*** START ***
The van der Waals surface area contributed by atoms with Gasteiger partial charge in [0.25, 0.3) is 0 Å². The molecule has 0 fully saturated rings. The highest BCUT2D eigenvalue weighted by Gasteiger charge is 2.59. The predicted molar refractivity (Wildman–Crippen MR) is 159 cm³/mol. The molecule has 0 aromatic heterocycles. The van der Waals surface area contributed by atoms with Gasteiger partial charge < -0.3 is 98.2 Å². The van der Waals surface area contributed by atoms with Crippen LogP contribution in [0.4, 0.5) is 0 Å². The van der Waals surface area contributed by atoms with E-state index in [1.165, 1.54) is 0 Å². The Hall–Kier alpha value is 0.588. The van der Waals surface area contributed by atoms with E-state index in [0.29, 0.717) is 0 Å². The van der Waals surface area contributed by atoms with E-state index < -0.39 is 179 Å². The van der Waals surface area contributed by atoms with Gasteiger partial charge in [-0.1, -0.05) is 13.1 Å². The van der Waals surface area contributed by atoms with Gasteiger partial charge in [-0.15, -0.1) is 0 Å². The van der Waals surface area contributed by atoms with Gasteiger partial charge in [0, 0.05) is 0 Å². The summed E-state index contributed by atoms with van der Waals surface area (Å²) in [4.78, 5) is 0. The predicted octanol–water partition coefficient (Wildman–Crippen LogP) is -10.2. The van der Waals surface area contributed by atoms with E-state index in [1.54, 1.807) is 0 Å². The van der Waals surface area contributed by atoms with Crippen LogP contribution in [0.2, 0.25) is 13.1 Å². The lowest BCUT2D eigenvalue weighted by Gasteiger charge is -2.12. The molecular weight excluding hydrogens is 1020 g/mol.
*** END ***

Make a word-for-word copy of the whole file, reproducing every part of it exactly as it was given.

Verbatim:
The van der Waals surface area contributed by atoms with Gasteiger partial charge in [0.25, 0.3) is 0 Å². The molecule has 0 fully saturated rings. The highest BCUT2D eigenvalue weighted by Gasteiger charge is 2.59. The predicted molar refractivity (Wildman–Crippen MR) is 159 cm³/mol. The molecule has 0 aromatic heterocycles. The van der Waals surface area contributed by atoms with Gasteiger partial charge < -0.3 is 98.2 Å². The van der Waals surface area contributed by atoms with Crippen LogP contribution in [0.4, 0.5) is 0 Å². The van der Waals surface area contributed by atoms with E-state index in [1.165, 1.54) is 0 Å². The Hall–Kier alpha value is 0.588. The van der Waals surface area contributed by atoms with E-state index in [0.29, 0.717) is 0 Å². The van der Waals surface area contributed by atoms with E-state index < -0.39 is 179 Å². The van der Waals surface area contributed by atoms with Gasteiger partial charge in [-0.1, -0.05) is 13.1 Å². The van der Waals surface area contributed by atoms with Gasteiger partial charge in [-0.15, -0.1) is 0 Å². The van der Waals surface area contributed by atoms with Gasteiger partial charge in [0, 0.05) is 0 Å². The summed E-state index contributed by atoms with van der Waals surface area (Å²) in [4.78, 5) is 0. The predicted octanol–water partition coefficient (Wildman–Crippen LogP) is -10.2. The van der Waals surface area contributed by atoms with E-state index in [1.54, 1.807) is 0 Å². The van der Waals surface area contributed by atoms with Crippen LogP contribution in [0.2, 0.25) is 13.1 Å². The lowest BCUT2D eigenvalue weighted by Gasteiger charge is -2.12. The molecular weight excluding hydrogens is 1020 g/mol.